Children model the adults they look up to. Research shows that when parents are stressed, their parenting style becomes less supportive (Deater-Deckhard, 2008).  It’s important to take care of yourself in order to take care of the children in your life.  Things to be intune to and aware of are: job dissatisfaction, relational dissatisfaction, home stressors, financial challenges, your own health or taking care of someone else’s health, and Covid-19 related stressors.  Be sure to engage in behaviors that you find to be relaxing and de-stressing in order to mitigate any of these strenuous situations and the impact they have on your emotional health. I am going to reiterate this point again: Manage your own feelings. If trusted adults are anxious, it indicates that there is something to worry about. This means you have to check in with yourself first, and make sure you have your own outlet. 

Be a Role Model

Children observe their parents’ body language (posture, facial expressions and one of voice and choice of language) and listen to conversations in the home.  How you cope with stress is being noticed by your children.  It is helpful for children if parents can discuss issues with each other in calm ways and agree to take a break if tension rises between them.

Remain Calm

When your child comes to you upset, angry, sad or afraid, it is vital that you stay calm and regulate your own emotions. Staying calm when your child is upset can demonstrate to your child that they can always come to you with their problems, without fear of your reaction.  No matter how upset they are, you are a source of stability.  In very distressing situations, work on not allowing your emotions to take control.

Ensure Home Is a Safe Place

Do what you can to ensure that the home is a safe haven – comfortable and predictable.  Establish and maintain a daily and weekly routine, as children of all ages need stability.  If your lifestyle is busy, having a weekly family night is important to continue to build and maintain connections between family members.  Make sure the child has a place to be alone if they feel like they need space.

Be Aware of Your Child’s Moods and Allow for Expression of Feelings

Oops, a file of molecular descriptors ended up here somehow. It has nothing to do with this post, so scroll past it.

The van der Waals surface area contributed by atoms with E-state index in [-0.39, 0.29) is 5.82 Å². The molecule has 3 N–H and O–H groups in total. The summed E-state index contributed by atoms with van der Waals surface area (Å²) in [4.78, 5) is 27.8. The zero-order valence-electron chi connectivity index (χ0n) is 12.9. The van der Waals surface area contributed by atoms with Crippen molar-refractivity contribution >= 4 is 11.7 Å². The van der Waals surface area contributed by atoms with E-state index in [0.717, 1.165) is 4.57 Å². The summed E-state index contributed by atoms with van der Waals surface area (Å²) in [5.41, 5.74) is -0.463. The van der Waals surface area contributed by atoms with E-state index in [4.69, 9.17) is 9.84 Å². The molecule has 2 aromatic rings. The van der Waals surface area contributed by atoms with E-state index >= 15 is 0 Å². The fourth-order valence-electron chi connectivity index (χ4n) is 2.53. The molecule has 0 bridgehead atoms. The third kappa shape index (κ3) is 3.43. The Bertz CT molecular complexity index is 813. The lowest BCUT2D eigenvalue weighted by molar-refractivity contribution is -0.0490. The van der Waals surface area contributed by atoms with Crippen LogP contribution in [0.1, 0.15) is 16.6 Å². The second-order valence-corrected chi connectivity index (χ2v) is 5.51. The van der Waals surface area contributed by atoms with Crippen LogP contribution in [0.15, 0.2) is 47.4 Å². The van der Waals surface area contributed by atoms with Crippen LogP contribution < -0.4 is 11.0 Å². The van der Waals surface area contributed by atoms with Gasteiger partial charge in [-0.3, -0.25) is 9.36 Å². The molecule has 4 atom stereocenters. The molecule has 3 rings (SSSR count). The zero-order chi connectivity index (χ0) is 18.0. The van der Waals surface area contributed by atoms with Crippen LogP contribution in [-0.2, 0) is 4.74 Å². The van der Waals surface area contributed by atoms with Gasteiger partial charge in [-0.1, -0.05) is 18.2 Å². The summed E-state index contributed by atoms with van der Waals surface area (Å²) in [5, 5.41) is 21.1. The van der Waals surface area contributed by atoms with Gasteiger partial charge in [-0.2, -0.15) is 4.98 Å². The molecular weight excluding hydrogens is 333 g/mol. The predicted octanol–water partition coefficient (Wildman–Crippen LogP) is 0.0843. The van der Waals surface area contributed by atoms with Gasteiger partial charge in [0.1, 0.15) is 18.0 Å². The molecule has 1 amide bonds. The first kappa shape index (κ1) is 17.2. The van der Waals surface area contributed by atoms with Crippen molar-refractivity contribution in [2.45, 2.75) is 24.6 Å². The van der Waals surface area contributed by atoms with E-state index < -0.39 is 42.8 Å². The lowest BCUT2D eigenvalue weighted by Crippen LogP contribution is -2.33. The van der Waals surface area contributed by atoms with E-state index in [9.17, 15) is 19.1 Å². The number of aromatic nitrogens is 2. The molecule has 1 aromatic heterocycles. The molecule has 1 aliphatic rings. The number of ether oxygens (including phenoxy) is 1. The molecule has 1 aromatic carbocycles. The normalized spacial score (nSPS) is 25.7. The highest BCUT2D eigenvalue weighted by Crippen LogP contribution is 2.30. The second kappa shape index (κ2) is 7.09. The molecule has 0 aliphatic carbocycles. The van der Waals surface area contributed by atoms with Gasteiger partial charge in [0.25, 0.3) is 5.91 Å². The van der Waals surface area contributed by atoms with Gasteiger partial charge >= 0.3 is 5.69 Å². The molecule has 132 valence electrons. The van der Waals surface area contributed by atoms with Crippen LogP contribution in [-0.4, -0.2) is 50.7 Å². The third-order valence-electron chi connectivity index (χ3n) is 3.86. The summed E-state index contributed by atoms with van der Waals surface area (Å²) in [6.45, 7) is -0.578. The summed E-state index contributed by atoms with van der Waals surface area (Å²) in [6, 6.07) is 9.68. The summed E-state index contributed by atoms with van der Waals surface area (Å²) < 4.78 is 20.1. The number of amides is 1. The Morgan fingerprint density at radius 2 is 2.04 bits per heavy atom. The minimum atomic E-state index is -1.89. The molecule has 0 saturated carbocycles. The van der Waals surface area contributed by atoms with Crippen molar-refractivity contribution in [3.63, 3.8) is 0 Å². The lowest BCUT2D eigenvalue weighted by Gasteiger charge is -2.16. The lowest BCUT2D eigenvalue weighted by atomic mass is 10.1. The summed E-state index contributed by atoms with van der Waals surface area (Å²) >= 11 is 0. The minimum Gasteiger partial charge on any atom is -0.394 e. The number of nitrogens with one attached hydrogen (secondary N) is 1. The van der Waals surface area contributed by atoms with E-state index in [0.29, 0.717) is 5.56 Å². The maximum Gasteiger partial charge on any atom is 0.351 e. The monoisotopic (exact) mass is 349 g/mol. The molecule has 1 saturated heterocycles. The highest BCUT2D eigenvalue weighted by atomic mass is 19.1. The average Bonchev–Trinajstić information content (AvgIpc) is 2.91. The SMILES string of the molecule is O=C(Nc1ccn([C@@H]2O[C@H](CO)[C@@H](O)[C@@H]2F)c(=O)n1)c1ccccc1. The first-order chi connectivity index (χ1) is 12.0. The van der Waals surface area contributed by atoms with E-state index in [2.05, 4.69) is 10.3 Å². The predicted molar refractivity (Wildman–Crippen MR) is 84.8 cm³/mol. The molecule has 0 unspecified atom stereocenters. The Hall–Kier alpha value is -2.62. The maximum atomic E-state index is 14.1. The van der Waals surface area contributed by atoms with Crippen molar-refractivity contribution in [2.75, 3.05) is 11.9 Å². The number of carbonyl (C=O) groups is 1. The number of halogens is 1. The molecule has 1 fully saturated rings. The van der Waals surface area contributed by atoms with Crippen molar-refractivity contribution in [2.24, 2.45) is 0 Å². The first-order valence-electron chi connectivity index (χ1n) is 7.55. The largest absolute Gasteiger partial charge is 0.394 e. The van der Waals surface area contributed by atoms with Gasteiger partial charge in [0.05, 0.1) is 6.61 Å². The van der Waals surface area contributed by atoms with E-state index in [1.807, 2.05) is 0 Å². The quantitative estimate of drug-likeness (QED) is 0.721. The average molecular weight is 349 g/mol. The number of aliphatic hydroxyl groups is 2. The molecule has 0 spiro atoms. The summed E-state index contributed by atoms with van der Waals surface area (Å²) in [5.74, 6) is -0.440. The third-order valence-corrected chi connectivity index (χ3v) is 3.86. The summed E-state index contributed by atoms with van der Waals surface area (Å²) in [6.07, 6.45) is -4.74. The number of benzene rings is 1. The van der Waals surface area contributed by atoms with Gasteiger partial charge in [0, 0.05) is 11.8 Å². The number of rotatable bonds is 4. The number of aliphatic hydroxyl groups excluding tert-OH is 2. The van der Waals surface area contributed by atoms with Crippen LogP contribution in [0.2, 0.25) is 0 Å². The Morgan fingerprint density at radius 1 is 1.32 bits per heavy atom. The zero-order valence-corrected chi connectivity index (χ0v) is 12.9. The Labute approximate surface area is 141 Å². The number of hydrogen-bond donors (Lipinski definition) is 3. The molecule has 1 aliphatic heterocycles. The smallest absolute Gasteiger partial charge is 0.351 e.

You know your child better than anybody else.  Watch for signs that they are experiencing stress, fear or anxiety.  This is particularly important if the family as a whole is under stress, if your child has experienced a traumatic event, or any of the other potential stressors exist as previously mentioned.  Be sure to watch for any physical and emotional/behavioral changes (listed above).

When children experience difficult feelings such as sadness, anger, anxiety and stress, they will express them in different ways.  A good way to support your child at these times is to listen and help them to identify their feelings.  Provide reassurance through hugs and let them know it is okay and normal to be sad and to express feelings however feels appropriate.


When to Seek Professional Help

If you are ever unsure or questioning, there is never a downside to getting a “check-up,” the same way you would for your child’s physical health. Despite recent advancements in our society there remains a stigma associated with mental health, especially amongst our children and teens, in a way that doesn’t exist for physical health. The rule of thumb is if the signs and symptoms aren’t going away, they are getting more intense, more frequent, or they are impeding your child’s life more significantly, it’s time to speak with a professional. 

Seek professional help if your child is:

  • Withdrawn and less interested in socializing
  • Less interested in activities that they previously enjoyed
  • Changes in sleeping or eating habits
  • Falling grades at school
  • More irritable than usual

The best place to start is your pediatrician, school guidance counselor, or therapists in the area to determine how to help your child. 

If you or someone you know needs help or someone to talk to, please call one of the following numbers:



Ariella Soffer, Ph.D. is a Licensed Clinical Psychologist who owns a group practice in Manhattan. Dr. Soffer’s practice specializes in parenting consultation, sports psychology, perinatal mental health in addition to general mental health concerns. Soffer & Associates Comprehensive Psychological Services website can be found here:

Photo credit: KatarzynaBialasiewicz